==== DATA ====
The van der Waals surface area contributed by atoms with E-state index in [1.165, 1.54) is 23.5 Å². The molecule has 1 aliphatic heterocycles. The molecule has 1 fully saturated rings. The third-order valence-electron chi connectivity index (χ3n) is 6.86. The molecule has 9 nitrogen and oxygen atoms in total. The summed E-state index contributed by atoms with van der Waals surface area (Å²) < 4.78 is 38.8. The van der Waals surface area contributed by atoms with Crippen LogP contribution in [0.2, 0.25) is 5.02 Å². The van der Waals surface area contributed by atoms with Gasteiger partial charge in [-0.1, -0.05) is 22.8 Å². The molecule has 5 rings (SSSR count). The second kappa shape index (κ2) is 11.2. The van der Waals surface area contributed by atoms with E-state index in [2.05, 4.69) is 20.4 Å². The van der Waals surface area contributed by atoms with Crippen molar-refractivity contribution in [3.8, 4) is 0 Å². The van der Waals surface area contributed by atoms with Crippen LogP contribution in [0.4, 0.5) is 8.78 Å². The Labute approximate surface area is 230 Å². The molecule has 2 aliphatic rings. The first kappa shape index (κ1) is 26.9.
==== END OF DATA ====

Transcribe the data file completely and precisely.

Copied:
The van der Waals surface area contributed by atoms with E-state index in [1.165, 1.54) is 23.5 Å². The molecule has 1 aliphatic heterocycles. The molecule has 1 fully saturated rings. The third-order valence-electron chi connectivity index (χ3n) is 6.86. The molecule has 9 nitrogen and oxygen atoms in total. The summed E-state index contributed by atoms with van der Waals surface area (Å²) < 4.78 is 38.8. The van der Waals surface area contributed by atoms with Crippen LogP contribution in [0.2, 0.25) is 5.02 Å². The van der Waals surface area contributed by atoms with Gasteiger partial charge in [-0.1, -0.05) is 22.8 Å². The molecule has 5 rings (SSSR count). The second kappa shape index (κ2) is 11.2. The van der Waals surface area contributed by atoms with E-state index in [2.05, 4.69) is 20.4 Å². The van der Waals surface area contributed by atoms with Crippen molar-refractivity contribution in [3.8, 4) is 0 Å². The van der Waals surface area contributed by atoms with Crippen LogP contribution in [0.4, 0.5) is 8.78 Å². The Labute approximate surface area is 230 Å². The molecule has 2 aliphatic rings. The first kappa shape index (κ1) is 26.9.